Prospective adopters in North Carolina may face unexpected changes due to recent revisions to state law. The state amended several areas of the law, affecting families seeking adoption within the state as well as from other states in the U.S. and foreign countries.
Significant alterations to Chapter 48 of the General Statutes of North Carolina include matters of state jurisdiction, petition filing and minor consent. The North Carolina General Assembly website provides a complete list of changes to Chapter 48.
Before, North Carolina could only take over a case if another state released its authority or dismissed the case. The new law allows North Carolina courts to step in if the former state’s jurisdiction requires placing the adoptee with someone unspecified rather than the petitioning adopter or other potential adopter.
State laws regarding conditions in which a readoption may occur have also changed. If a married couple adopts a child internationally, the parents may wish to readopt later under North Carolina laws. A provision is now included stating that if one parent dies after the first adoption, the surviving parent may file for state readoption in the name of both parents rather than as an individual.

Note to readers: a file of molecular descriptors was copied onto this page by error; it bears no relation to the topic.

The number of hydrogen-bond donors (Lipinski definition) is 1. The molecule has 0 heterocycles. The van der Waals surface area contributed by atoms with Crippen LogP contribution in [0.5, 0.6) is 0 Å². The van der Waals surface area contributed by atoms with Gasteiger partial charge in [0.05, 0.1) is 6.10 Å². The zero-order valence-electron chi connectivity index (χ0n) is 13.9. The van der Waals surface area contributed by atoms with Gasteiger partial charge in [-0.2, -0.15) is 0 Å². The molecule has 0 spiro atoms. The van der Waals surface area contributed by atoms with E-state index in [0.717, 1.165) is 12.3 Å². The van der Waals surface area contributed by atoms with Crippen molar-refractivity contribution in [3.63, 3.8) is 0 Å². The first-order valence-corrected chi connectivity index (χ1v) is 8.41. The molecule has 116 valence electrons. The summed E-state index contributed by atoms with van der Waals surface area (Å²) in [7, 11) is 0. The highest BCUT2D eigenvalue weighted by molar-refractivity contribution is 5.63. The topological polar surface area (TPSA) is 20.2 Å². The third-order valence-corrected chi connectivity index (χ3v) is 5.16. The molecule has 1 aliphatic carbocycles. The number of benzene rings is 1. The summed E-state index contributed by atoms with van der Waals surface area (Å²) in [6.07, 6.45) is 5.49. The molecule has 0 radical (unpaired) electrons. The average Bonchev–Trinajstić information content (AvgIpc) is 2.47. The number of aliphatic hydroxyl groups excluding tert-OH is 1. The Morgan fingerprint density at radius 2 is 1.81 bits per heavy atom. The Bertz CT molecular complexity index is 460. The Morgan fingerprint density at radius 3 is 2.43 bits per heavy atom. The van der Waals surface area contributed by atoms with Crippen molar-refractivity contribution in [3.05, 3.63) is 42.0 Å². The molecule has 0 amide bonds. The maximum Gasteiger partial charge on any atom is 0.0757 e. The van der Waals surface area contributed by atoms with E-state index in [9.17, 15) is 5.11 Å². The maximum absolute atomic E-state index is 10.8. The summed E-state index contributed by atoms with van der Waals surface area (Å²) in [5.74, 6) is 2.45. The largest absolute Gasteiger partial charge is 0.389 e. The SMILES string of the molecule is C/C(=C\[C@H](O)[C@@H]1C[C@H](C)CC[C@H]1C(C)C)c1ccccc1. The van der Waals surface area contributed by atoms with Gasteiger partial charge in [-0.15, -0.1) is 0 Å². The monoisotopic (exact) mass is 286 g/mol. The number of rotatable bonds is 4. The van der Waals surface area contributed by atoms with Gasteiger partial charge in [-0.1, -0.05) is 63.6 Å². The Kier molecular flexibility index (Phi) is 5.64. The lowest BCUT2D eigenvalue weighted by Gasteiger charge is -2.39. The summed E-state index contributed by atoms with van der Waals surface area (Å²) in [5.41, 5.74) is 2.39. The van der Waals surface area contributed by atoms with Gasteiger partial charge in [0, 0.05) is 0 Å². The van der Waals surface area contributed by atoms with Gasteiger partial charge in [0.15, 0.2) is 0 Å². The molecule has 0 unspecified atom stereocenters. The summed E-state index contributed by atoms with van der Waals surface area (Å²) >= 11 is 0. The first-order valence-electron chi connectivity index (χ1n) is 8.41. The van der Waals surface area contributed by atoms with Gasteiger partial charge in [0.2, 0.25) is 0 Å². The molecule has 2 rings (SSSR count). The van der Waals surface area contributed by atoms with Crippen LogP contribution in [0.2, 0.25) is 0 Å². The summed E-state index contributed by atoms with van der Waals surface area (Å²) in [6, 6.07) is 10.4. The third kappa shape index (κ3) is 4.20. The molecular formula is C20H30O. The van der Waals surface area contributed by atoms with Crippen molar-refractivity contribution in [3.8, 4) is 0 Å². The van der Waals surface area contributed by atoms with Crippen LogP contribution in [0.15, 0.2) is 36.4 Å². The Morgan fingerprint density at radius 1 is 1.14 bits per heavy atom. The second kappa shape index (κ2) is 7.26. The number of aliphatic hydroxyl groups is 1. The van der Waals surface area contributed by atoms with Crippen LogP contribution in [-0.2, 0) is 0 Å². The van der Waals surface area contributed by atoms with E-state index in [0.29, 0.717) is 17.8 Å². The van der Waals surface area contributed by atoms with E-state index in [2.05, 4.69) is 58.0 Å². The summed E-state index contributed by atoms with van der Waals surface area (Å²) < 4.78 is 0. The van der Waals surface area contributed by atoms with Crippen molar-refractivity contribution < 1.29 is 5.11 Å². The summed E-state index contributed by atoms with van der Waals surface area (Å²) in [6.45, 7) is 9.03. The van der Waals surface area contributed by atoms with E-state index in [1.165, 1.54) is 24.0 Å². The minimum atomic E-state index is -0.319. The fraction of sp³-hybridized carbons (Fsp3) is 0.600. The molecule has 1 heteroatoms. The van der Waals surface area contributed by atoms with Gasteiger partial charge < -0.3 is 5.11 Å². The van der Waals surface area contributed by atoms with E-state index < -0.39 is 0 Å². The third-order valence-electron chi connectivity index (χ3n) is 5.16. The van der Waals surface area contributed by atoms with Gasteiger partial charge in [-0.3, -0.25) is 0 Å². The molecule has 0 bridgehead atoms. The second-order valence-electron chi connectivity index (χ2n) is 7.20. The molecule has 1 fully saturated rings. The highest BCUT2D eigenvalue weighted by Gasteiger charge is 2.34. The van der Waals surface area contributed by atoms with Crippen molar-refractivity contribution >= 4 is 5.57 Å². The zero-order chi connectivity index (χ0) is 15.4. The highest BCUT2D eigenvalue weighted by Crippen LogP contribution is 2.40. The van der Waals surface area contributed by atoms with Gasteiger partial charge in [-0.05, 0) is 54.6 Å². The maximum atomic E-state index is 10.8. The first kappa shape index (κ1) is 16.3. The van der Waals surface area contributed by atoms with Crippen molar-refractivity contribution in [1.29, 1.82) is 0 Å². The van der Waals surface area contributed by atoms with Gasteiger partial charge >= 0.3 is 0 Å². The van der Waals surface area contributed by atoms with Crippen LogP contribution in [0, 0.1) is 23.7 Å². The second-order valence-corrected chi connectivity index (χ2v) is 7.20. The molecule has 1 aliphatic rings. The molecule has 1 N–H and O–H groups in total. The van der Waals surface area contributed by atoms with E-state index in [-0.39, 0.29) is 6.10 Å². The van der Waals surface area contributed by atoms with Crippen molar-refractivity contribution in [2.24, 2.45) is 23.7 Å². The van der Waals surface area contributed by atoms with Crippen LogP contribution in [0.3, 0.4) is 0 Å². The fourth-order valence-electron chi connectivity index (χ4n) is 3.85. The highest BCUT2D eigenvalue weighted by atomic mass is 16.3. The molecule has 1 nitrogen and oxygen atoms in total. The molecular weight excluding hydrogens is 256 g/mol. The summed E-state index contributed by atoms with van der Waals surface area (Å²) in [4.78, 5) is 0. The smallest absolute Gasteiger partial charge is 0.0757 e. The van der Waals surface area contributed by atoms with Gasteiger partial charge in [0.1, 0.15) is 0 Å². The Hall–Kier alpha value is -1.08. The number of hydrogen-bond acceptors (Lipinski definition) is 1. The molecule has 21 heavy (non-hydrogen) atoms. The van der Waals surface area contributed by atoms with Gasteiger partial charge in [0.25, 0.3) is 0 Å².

According to FindLaw, minors over the age of 11 must consent to an adoption. The new provision states that the court must inform the minor of his or her right to seek legal advice before giving consent. Previously, the minor in question had the right to “employ independent counsel.” While the distinction may be subtle, the minor retains the right to seek legal advice prior to consent.